Monday night’s matchup of candidates for District Attorney General, in a forum conducted by the League of Women Voters at Hooks Central Library, was more of an even-steven affair than most attendees might have expected, to start with.
The proponents of incumbent D.A. Amy Weirich, the Republican candidate, had every reason to believe that she would perform competently and well, and she did. If there was a surprise in the event, and perhaps there shouldn’t have been, it was the degree to which Carol Chumney, the Democratic candidate, was able to match Weirich answer for answer overall.
Weirich has made a generous number of personal appearances since being appointed by Governor Bill Haslam in early 2009 to succeed her former boss, Bill Gibbons, now serving as state Director of Homeland Security and Public Safety. That shows, as does her 21 years as a prosecutor, the ample trial experience that goes with it, and the sheer familiarity with the business of her office.
Chumney had been more of a question mark. She can boast 13 years in the state legislature and four years as a member of the Memphis City Council. But legislative experience – for reasons corresponding to the distance between Nashville and Memphis – tends to go less noticed than it should, and Chumney’s Council term, in which she figured as a constant and conspicuous critic of customary practices, is now five years in the past.
And, though she ran well in a mayoral race against then incumbent Willie Herenton in 2007, finishing a strong second in a three-candidate field, her follow-up race against eventual winner A C Wharton in the special mayoral election of 2009 was a relative bust.
Moreover, Weirich’s opening remarks at Monday night’s forum effectively removed from Chumney’s arsenal the “glass ceiling” issue of gender representation: “My name is Amy Weirich I am your District Attorney General, and I am the first female to hold that job in Shelby County.”
So far this campaign season, Chumney had not been front and center to nearly the same degree as Weirich – a fact that had troubled Democratic activists – though she did hold a recent press conference at the local party’s new Poplar Avenue headquarters, in tandem with Shelby County Democratic chairman Van Turner.
At that press conference Chumney — whose resume includes the former chairmanship of a legislative committee on children’s services and her sponsorship of reform measures — had expressed concern about a Department of Justice report finding deficiencies at Juvenile Court, ranging from what was arguably racial discrimination to vague presentation of charges at hearings.
Predictably, the Juvenile Court matter came up Monday night, though the League’s strictures against ad hominem comments and direct challenges of one candidate against another, which were firmly stressed by LWV president and event moderator Peg Watkins, effectively kept the issue from gaining real traction.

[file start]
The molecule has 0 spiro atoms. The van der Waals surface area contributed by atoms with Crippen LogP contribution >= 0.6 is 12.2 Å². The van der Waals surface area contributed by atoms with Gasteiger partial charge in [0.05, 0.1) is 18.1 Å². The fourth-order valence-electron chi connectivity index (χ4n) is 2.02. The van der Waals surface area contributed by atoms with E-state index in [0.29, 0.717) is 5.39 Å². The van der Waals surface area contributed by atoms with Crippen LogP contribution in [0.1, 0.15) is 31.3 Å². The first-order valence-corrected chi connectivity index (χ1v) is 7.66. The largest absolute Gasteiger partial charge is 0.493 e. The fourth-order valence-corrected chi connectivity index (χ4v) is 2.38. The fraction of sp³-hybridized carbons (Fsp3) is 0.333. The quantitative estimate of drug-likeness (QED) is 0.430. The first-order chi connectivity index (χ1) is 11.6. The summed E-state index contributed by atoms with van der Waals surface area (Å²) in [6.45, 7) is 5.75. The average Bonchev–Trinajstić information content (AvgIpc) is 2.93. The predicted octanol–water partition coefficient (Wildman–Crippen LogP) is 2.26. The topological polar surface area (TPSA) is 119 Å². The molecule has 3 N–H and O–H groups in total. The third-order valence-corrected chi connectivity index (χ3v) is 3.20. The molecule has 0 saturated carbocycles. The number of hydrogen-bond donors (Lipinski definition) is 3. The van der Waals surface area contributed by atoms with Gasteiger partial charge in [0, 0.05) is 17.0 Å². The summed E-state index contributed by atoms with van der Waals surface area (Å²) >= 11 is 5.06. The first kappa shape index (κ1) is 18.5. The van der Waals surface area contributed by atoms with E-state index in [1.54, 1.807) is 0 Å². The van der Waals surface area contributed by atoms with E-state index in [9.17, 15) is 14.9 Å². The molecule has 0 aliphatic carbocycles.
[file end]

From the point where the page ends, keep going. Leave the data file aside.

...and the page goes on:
And Weirich was able to argue plausibly that several of the alleged defects had been mitigated since DOJ investigators had acquired their data and that much of the problem could be blamed on incomplete reports by arresting officers.
In general, Weirich had a commanding presence, especially in regard to the practices and procedures of her office. But Chumney held her own, consistently making connections between issues being discussed and matters she had dealt with in the legislature and on the Council.
If either contender displayed a leaning, it was, in Weirich’s case, toward the meting out of justice in the sense of imposing specific curbs on crime, and her history of biting that bullet of “tough enforcement,” and, in Chumney’s, on seeking out preventive measures like youth mentoring programs. But each candidate displayed an ability to discuss both ends of the process –the before and the after scenarios regarding crime in the community.
Weirich had an eloquent moment addressing the subject of victims’’ rights in the context of holding lawbreakers "accountable,” while Chumney approached the level of inspiring in speaking of “restorative justice,” an innovative method of handling first offenders though such means as mock trials and peer pressure.
The candidates hit specific issues head on when their buttons were pushed. . Asked about the proposal of Councilman Shea Flinn (a Weirich supporter) for an official “red-light” district, Weirich would have none of it. “As I have said many many times to my good friend Shea Flinn,” such attempts at rationing vice would not succeed. “That industry creates crime and creates dysfunction”
And to a question as to whether the D.A.’s office should actively investigate claims of voter suppression, Chumney grew impassioned: “I can’t imagine anything more important than making sure the democratic process works. I’ll do whatever I can to make sure that when you cast your vote it’s going to be for who you want."
Monday night’s event suggested that, all other things being equal, this could be a race. But there’s the rub. Weirich has considerably more financial backing, and her support is to some degree bipartisan. If she wants to be a true contender, Chumney will have to play some serious catch-up. But her performance Monday night should at least give her the opportunity to try.